Revolutionary urban planning model-turned-movement the 15-Minute City, as created by Franco-Colombian scientist Carlos Moreno, has scooped the 2021 Obel Award. The prize, awarded annually and now for the third time, went to the concept, which advocates for a more liveable and sustainable future in our cities. Moreno, who is an associate professor at University of Paris 1 Panthéon-Sorbonne, has not only been made a Knight of the French Legion of Honour for his impressive theory, instigating thought and discussion in the architecture realm; but his model has actually started being implemented in cities including Paris, Chengdu, and Melbourne.

The 15-Minute City concept seems disarmingly simple – yet is in practice quite complex. The brief outlines the redesign of urban hubs in a way that all residents can have access to all facilities and resources to cover their main daily needs within a 15-minute walk or bike ride. This covers anything from housing to work, food, health, education, culture and leisure, and aims at greatly reducing car traffic and CO2 emissions in cities. 

‘We live today in unbreathable cities, cities with stress that are totally unsustainable. We need to transform our mobility. We need to change our urban lifestyle,’ Moreno has said.

Carlos Moreno on 15-Minute City and Obel Award

portrait of architect Carlos Moreno
Portrait of scientist Carlos Moreno. Photography: Sylvain Leurent

The award jury was made up of leading figures in the architecture industry, including landscape architect Martha Schwartz, architects Kjetil Trædal Thorsen, Louis Becker and Xu Tiantian, and academic Dr Wilhelm Vossenkuhl. Apart from the Obel Award’s international recognition, which helps advance the cause of the improvement of our built environment worldwide, Moreno is also presented with a bespoke trophy created by artist Tomás Saraceno, as well as a prize of €100,000. Previous winners are Anna Heringer in 2020 and Junya Ishigami in 2019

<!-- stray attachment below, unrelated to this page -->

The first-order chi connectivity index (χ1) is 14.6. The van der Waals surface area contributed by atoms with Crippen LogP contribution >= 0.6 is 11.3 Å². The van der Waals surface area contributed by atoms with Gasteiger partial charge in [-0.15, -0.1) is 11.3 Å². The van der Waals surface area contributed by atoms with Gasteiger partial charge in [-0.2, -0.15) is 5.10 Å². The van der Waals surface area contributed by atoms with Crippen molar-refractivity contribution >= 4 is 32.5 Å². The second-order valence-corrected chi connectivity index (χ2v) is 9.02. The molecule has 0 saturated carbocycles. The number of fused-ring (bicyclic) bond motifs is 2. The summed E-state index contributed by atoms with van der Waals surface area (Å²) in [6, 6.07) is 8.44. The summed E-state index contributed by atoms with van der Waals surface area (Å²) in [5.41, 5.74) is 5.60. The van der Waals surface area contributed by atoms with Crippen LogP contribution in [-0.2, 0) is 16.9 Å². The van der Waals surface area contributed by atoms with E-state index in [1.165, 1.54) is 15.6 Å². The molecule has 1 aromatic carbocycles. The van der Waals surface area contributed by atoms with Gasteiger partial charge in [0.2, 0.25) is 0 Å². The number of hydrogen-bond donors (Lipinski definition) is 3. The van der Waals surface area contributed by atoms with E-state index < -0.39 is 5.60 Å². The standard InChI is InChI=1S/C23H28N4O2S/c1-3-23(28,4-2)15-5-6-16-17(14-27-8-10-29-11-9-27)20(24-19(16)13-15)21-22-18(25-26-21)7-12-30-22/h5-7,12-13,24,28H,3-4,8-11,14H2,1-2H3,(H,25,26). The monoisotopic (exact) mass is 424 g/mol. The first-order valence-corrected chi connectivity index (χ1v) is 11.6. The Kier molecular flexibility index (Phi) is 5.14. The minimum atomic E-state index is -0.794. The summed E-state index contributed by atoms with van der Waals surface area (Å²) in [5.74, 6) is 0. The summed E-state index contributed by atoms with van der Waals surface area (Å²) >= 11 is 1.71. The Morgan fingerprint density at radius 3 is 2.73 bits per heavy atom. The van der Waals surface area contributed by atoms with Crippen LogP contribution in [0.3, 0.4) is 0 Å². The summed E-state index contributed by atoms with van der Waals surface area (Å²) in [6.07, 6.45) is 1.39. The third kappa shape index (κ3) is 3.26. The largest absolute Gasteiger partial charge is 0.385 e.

‘I want to thank the jury for giving me this award,’ says Moreno. ‘In my opinion, it is in fact a triple recognition: on the one hand, it is a recognition of my academic work, but secondly, it is a recognition of the international movement generated by the 15-Minute City. And thirdly, it is a recognition of the commitment by different mayors around the world in embracing the 15-Minute City.’

The model was first proposed about five years ago, and while it may initially have seemed a near-utopian concept, given the complexity and sprawl in modern cities, it has received a growing, international following – with the public, but also crucially among mayors around the world who sat up and took notice, incorporating it into their plans. Now, especially in the current pandemic context, where many of us are striving for a finer work-life balance, which can be achievable through technology and good design, and in the light of the climate emergency of the 21st century, projects like the 15-Minute City seem more relevant than ever. §

artist’s impression of The 15-minute city Paris
The 15-Minute City, Paris. Image: Micael